Sound — 9
All the tracks, are rather sweet poetic ditty, pretty cool amd nicely sung by Pete. This album comprises gentle songs; Doherty's voice has been damaged by drug use, but these tracks are poignant and meaningful.
Lyrics — 8
01.Arcady: on his first solo CD he conjures an understated and fantastical vision of his homeland in which jazzy meditations on the 1930s bump up against haunted fairy-tale folk. Generally, soothing sound, worthlistening on a day off.
Pitter-patter drums and folk-jaunt acoustic finger-picking from Graham Coxon on this Dylan-esque opener suggest that Pete's album could be a Freewheeling Pete Doherty'-style affair. This'll be familiar to fans who've forked out for Pete's low-key London shows over the past year.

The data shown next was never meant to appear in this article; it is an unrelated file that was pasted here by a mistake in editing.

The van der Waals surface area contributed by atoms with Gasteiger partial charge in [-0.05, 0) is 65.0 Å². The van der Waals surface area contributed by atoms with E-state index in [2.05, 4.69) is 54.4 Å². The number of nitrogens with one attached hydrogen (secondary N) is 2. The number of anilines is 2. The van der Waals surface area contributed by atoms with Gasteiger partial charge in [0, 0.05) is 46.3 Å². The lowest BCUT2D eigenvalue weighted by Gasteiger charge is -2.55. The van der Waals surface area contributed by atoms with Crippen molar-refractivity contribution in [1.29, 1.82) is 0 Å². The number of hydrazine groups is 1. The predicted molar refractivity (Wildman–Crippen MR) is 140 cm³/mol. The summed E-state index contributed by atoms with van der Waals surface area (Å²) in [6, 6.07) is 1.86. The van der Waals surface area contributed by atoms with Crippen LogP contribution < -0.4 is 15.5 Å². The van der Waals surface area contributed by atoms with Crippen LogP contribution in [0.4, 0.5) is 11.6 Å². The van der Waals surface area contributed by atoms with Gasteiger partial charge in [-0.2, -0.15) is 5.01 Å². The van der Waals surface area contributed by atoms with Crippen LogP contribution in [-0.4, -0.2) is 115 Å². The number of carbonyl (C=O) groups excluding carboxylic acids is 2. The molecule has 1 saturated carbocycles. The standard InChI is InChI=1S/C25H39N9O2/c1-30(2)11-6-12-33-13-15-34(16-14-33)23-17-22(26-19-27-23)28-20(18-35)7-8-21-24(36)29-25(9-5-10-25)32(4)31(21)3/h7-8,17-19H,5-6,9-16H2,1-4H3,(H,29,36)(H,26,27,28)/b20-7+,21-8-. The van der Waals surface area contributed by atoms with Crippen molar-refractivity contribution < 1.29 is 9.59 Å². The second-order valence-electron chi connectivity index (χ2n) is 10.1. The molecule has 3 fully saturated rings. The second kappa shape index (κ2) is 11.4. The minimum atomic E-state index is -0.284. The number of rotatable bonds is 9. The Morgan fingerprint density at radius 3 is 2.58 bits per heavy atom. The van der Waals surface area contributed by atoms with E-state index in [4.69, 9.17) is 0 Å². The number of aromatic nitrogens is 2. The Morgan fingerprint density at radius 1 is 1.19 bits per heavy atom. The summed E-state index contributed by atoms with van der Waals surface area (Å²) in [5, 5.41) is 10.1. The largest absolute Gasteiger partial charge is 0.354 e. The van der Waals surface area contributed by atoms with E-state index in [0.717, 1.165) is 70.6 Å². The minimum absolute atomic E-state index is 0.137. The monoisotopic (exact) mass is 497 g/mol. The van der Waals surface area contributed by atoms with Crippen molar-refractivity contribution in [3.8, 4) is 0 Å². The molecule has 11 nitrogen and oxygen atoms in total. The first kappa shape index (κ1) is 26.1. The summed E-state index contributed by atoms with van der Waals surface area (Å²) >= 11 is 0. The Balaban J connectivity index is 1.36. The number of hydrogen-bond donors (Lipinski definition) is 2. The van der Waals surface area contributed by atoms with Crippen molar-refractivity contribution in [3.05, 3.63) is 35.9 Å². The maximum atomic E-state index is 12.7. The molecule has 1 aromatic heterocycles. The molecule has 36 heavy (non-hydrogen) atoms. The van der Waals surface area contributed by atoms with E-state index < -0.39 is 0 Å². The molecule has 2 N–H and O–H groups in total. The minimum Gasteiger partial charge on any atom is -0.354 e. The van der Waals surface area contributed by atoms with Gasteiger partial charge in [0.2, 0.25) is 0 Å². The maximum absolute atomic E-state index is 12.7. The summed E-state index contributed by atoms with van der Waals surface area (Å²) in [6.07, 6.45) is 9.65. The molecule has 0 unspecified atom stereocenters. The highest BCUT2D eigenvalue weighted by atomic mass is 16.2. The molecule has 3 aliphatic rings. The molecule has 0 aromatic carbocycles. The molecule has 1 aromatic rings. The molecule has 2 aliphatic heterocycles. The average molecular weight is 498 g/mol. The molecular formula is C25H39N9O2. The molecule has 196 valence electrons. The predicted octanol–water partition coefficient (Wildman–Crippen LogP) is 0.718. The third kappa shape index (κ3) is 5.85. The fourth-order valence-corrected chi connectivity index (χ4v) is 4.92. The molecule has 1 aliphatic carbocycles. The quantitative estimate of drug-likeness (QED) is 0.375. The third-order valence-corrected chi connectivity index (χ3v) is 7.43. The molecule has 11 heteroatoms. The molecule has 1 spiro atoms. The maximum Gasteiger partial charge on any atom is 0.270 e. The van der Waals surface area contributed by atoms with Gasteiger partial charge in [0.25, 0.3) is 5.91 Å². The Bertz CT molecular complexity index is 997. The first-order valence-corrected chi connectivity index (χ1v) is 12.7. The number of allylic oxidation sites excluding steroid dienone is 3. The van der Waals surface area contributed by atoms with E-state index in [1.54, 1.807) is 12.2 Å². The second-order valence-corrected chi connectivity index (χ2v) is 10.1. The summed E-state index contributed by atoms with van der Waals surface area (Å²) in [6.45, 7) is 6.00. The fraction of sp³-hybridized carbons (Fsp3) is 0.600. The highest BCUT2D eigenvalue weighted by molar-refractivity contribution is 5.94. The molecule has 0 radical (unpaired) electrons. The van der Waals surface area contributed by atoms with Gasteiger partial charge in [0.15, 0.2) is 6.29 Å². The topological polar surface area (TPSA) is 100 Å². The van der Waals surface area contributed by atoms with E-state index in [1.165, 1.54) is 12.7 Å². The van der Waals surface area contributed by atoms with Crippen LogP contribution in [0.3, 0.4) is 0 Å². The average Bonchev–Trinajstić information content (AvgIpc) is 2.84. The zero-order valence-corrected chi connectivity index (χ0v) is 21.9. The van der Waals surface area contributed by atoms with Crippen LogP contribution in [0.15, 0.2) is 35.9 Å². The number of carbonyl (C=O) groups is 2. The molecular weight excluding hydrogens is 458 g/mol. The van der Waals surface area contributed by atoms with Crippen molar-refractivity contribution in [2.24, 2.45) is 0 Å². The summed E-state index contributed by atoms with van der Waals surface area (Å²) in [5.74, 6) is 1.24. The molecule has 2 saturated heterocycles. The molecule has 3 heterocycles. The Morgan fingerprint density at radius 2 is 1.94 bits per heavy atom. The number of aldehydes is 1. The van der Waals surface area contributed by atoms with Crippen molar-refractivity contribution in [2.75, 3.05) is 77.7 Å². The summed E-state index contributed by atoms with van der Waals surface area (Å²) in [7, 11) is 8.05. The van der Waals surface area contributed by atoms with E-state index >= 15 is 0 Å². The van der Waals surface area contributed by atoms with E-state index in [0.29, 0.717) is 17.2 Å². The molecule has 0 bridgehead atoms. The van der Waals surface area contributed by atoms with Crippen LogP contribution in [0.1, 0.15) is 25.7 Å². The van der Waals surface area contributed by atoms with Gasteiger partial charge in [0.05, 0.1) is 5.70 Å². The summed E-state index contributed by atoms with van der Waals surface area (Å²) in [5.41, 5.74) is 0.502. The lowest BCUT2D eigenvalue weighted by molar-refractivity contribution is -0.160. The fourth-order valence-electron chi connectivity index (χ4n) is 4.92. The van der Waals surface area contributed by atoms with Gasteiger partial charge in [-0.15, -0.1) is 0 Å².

02.Last Of The English Roses: The Freewheeling Pete Doherty'? Scrunch that idea into a ball and take aim for the wastepaper basket. This, the album's lead single, sounds like Gorillaz. Murky bass, gloopy heartbeat drums, harmonica without Shaun Ryder popping up halfway through and drunkenly shouting IT'S DARE! this couldn't be more reminiscent of the work of Damon Albarn's nana-chomping side project. Except, of course, instead of Albarn's nonchalant croon we've got Pete's somewhat more distinctive vocal effort. The lyrics too could only really be Doherty's, cutting gutter'n'stars contemporary references with his romanticised view of English heritage singing about a girl who knows her Kappas from her Reeboks then her Winstons from her Enochs. So far, so completely unlike anything Pete's ever recorded before.